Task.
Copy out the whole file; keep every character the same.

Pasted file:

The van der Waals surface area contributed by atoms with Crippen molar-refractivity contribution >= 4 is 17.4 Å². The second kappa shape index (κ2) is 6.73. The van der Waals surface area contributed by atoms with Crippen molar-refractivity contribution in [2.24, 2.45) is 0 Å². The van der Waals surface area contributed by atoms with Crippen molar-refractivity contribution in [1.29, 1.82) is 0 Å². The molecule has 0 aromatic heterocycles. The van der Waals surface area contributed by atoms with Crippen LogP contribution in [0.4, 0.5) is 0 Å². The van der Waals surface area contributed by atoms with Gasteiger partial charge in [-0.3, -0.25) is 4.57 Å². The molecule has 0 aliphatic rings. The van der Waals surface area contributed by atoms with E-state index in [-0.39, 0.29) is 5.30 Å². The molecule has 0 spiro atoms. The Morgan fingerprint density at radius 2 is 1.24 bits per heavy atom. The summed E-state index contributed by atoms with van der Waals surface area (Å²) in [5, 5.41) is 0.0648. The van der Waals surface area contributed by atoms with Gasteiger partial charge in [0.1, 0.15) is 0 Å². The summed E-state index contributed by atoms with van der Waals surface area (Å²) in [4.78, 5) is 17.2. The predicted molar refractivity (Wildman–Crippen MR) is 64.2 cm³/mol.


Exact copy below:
The van der Waals surface area contributed by atoms with Crippen molar-refractivity contribution >= 4 is 17.4 Å². The second kappa shape index (κ2) is 6.73. The van der Waals surface area contributed by atoms with Crippen molar-refractivity contribution in [2.24, 2.45) is 0 Å². The van der Waals surface area contributed by atoms with Crippen molar-refractivity contribution in [1.29, 1.82) is 0 Å². The molecule has 0 aromatic heterocycles. The van der Waals surface area contributed by atoms with Crippen LogP contribution in [0.4, 0.5) is 0 Å². The van der Waals surface area contributed by atoms with Gasteiger partial charge in [-0.3, -0.25) is 4.57 Å². The molecule has 0 aliphatic rings. The van der Waals surface area contributed by atoms with E-state index in [-0.39, 0.29) is 5.30 Å². The molecule has 0 spiro atoms. The Morgan fingerprint density at radius 2 is 1.24 bits per heavy atom. The summed E-state index contributed by atoms with van der Waals surface area (Å²) in [5, 5.41) is 0.0648. The van der Waals surface area contributed by atoms with Gasteiger partial charge in [0.1, 0.15) is 0 Å². The summed E-state index contributed by atoms with van der Waals surface area (Å²) in [4.78, 5) is 17.2. The predicted molar refractivity (Wildman–Crippen MR) is 64.2 cm³/mol.